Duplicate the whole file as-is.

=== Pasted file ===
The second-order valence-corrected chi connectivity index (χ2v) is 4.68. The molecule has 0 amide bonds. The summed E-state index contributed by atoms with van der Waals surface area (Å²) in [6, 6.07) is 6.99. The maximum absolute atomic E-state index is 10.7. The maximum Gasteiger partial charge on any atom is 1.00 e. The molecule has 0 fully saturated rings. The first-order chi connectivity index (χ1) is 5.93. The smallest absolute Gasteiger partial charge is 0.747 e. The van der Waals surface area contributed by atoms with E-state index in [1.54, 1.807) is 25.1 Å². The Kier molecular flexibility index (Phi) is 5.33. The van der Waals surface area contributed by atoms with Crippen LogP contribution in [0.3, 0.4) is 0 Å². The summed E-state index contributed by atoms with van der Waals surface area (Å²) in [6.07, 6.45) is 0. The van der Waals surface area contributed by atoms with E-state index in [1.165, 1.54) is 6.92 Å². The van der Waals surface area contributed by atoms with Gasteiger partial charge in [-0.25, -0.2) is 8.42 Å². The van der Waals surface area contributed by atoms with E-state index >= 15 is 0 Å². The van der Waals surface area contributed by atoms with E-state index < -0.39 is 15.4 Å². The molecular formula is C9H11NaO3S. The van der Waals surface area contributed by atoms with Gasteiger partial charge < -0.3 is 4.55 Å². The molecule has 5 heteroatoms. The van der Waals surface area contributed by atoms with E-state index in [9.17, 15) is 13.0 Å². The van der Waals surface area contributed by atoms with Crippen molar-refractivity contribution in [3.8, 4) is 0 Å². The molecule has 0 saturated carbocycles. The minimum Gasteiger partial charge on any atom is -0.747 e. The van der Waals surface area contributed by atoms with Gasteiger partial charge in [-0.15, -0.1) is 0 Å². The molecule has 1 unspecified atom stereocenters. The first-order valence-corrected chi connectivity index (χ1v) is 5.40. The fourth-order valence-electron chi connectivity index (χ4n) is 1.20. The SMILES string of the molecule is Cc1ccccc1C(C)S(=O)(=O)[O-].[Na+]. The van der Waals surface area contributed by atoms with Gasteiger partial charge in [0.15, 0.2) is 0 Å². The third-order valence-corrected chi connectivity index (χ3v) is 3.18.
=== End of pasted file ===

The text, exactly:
The second-order valence-corrected chi connectivity index (χ2v) is 4.68. The molecule has 0 amide bonds. The summed E-state index contributed by atoms with van der Waals surface area (Å²) in [6, 6.07) is 6.99. The maximum absolute atomic E-state index is 10.7. The maximum Gasteiger partial charge on any atom is 1.00 e. The molecule has 0 fully saturated rings. The first-order chi connectivity index (χ1) is 5.93. The smallest absolute Gasteiger partial charge is 0.747 e. The van der Waals surface area contributed by atoms with E-state index in [1.54, 1.807) is 25.1 Å². The Kier molecular flexibility index (Phi) is 5.33. The van der Waals surface area contributed by atoms with Crippen LogP contribution in [0.3, 0.4) is 0 Å². The summed E-state index contributed by atoms with van der Waals surface area (Å²) in [6.07, 6.45) is 0. The van der Waals surface area contributed by atoms with E-state index in [1.165, 1.54) is 6.92 Å². The van der Waals surface area contributed by atoms with Gasteiger partial charge in [-0.25, -0.2) is 8.42 Å². The van der Waals surface area contributed by atoms with E-state index >= 15 is 0 Å². The van der Waals surface area contributed by atoms with E-state index < -0.39 is 15.4 Å². The molecular formula is C9H11NaO3S. The van der Waals surface area contributed by atoms with Gasteiger partial charge < -0.3 is 4.55 Å². The molecule has 5 heteroatoms. The van der Waals surface area contributed by atoms with E-state index in [9.17, 15) is 13.0 Å². The van der Waals surface area contributed by atoms with Crippen molar-refractivity contribution in [3.8, 4) is 0 Å². The molecule has 0 saturated carbocycles. The minimum Gasteiger partial charge on any atom is -0.747 e. The van der Waals surface area contributed by atoms with Gasteiger partial charge in [-0.15, -0.1) is 0 Å². The molecule has 1 unspecified atom stereocenters. The first-order valence-corrected chi connectivity index (χ1v) is 5.40. The fourth-order valence-electron chi connectivity index (χ4n) is 1.20. The SMILES string of the molecule is Cc1ccccc1C(C)S(=O)(=O)[O-].[Na+]. The van der Waals surface area contributed by atoms with Gasteiger partial charge in [0.15, 0.2) is 0 Å². The third-order valence-corrected chi connectivity index (χ3v) is 3.18.